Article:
A “direct hit” may cause weak power grid fluctuations and a minor impact on communication satellites
By Kiran N. Kumar
The Space Weather Prediction Center (SWPC) of National Oceanic and Atmospheric Administration (NOAA) has forecast a solar storm to hit Earth between July 19 and July 21 that may cause weak power grid fluctuations and a minor impact on communication satellites.
Usually solar storms reach Earth in just 15 to 18 hours but this time it is slower and likely to reach days later.
The latest storm could have been caused by a cloud of particles ejected from “an unstable filament of magnetism” on the sun on July 15, according to solar physicist Tamitha Skov. She has tweeted a NASA prediction model stating that it could be a “direct hit” from a July 15 solar ejection with an impact date on July 19.
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Essentially, these geomagnetic storms change Earth’s magnetic field interacting with its atmosphere with charged particles from the sun and if they are strong, the impact could disrupt communication networks and the power grids.
However, NOAA’s Space Weather Prediction Center (SWPC) has forecast Tuesday’s storm as minor, that is far less to impact.
Solar radiation storms or coronal mass ejections (CMEs) associated by solar flare, accelerate charged particles in the solar atmosphere to very high velocities.
And the key particles are protons which can get accelerated to large fractions of the speed of light. At these velocities, the protons can traverse the 150 million km from sun to Earth in just tens of minutes to more than 18 hours.
When they reach Earth, they penetrate the magnetosphere that shields Earth and reach the magnetic field lines and the atmosphere near the north and south poles.
Read: Earth’s magnetic poles not to flip, assures new study (June 9, 2022)
NOAA measures Solar Radiation Storms using the Space Weather Scale on a scale from S1-S5. The scale is based on measurements of energetic protons taken by the GOES (Geostationary Operational Environmental Satellite Program) satellite in geosynchronous orbit.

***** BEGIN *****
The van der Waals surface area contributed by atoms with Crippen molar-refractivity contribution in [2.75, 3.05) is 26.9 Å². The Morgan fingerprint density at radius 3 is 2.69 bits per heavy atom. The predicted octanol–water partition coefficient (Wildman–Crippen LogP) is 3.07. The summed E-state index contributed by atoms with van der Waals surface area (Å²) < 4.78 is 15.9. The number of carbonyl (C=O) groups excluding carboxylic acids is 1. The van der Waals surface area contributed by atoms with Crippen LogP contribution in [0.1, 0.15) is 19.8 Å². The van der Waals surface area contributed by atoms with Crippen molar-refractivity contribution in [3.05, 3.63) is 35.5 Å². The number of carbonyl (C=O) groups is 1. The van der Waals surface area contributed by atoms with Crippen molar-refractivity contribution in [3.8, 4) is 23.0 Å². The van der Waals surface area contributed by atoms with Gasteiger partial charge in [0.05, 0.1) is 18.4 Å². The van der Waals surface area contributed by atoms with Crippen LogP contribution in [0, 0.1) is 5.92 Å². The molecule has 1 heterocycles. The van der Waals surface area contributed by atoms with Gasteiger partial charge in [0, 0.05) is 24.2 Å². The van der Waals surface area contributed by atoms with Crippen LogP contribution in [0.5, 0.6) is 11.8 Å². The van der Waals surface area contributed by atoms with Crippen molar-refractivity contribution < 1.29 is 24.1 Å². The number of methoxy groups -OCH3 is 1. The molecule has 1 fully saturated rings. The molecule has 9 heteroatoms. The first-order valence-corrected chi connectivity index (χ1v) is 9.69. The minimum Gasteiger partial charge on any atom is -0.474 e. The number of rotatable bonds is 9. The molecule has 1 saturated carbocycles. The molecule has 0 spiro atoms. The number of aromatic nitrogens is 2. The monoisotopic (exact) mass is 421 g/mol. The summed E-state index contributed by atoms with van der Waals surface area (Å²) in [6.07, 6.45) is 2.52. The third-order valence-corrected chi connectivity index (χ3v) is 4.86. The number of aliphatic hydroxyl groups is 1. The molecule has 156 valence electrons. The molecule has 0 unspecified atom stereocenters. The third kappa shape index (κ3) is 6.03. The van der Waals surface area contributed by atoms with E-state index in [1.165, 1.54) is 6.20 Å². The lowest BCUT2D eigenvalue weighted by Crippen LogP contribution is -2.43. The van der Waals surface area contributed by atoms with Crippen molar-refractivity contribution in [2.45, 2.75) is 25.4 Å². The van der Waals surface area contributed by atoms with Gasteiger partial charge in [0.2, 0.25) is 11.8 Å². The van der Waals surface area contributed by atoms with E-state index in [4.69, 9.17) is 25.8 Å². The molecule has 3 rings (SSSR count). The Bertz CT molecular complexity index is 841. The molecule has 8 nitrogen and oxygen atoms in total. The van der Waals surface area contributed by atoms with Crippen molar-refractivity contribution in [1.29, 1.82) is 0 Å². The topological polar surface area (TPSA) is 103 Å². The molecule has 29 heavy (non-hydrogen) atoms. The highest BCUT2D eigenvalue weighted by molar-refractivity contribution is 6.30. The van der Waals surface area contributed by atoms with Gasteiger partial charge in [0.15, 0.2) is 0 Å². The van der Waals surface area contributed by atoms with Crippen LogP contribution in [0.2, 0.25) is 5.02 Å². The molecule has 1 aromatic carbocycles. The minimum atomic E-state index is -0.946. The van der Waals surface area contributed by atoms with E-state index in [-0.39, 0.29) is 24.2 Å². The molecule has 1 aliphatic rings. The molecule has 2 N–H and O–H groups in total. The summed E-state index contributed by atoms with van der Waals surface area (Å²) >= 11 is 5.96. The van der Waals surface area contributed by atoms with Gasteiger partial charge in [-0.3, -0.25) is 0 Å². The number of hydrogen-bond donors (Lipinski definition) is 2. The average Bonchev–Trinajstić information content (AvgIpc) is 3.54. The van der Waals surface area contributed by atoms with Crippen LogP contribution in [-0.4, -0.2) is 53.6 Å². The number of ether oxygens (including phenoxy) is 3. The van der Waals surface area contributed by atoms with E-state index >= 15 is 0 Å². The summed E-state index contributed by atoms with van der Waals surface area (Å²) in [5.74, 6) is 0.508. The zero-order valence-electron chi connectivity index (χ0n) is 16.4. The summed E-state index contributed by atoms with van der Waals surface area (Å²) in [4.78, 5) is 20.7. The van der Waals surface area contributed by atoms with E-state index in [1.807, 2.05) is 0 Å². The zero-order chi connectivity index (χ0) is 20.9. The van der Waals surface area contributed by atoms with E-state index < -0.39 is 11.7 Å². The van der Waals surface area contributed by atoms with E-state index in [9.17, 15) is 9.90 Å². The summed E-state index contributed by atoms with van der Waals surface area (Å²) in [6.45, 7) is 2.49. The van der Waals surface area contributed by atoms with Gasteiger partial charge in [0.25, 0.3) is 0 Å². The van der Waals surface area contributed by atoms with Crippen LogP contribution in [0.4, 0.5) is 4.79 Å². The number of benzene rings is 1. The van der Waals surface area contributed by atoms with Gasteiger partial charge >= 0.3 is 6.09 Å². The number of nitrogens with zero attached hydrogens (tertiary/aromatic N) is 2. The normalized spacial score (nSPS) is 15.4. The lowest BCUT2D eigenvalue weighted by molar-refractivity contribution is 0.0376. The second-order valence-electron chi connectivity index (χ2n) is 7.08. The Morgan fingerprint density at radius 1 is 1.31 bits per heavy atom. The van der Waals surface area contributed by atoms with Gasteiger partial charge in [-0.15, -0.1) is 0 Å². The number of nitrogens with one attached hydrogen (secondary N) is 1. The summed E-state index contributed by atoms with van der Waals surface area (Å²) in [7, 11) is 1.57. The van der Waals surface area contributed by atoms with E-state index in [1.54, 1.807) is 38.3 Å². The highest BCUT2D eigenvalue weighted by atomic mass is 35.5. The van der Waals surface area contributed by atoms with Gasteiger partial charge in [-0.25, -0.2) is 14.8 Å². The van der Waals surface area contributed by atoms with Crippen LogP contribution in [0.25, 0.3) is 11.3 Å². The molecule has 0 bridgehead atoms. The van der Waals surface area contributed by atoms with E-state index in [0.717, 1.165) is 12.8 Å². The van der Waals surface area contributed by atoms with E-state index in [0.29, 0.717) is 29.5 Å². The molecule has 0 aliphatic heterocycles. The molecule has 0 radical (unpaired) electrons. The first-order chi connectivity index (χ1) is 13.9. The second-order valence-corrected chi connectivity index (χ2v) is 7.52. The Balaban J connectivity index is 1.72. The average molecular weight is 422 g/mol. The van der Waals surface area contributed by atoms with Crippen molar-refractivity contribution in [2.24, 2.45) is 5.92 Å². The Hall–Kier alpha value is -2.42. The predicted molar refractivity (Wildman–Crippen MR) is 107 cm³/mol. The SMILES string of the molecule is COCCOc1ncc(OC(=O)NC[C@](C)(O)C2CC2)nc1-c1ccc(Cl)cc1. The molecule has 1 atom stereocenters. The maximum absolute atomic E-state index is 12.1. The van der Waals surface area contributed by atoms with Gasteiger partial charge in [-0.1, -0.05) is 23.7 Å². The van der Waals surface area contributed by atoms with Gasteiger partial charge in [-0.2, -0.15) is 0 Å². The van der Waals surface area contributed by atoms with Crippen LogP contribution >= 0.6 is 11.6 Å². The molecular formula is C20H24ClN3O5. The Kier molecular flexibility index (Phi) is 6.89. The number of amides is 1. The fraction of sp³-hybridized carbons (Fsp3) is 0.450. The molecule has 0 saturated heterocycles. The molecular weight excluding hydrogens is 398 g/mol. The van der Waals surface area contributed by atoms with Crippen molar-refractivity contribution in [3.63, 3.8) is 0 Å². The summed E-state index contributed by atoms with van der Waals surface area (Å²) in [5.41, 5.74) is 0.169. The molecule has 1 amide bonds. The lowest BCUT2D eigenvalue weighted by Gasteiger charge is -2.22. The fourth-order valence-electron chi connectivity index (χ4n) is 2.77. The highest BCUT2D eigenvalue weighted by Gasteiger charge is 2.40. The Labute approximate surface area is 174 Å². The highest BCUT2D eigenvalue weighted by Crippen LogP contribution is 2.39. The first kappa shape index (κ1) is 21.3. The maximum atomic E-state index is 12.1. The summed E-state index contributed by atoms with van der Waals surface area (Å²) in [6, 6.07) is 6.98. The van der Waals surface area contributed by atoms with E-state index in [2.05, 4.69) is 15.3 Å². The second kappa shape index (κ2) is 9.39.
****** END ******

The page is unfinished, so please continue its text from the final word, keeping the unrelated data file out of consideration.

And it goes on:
It allows the assessment of multiple injections from flares and interplanetary shocks to be encompassed by a Solar Radiation Storm that can last for hours to days.
Solar Radiation Storms cause several impacts on satellites or humans in space. They can cause damage to electronic circuits or biological DNA. Higher levels of solar storms may expose passengers and crew in high flying aircraft at high latitudes to radiation risk.
When they collide with the atmosphere, they ionize the atoms and molecules thus creating free electrons, which form a layer near the bottom of the ionosphere that can absorb High Frequency (HF) radio waves disrupting radio communications.
The most significant solar storm recorded in history occurred in September 1859 and is called the “Carrington event” when telegraph machines reportedly shocked operators and caused small fires, besides triggering auroras visible in tropical areas. It was the first recorded solar flare that caused geomagnetic disturbances.
The latest solar storm that occurred in February 2022 was a mild one but led to the failure and reentry of 40 SpaceX Starlink satellites that had been launched in low Earth orbit.
The July 19 storm forecast being S1 (Minor Radiation Storm), it would be a minor one that required no warning.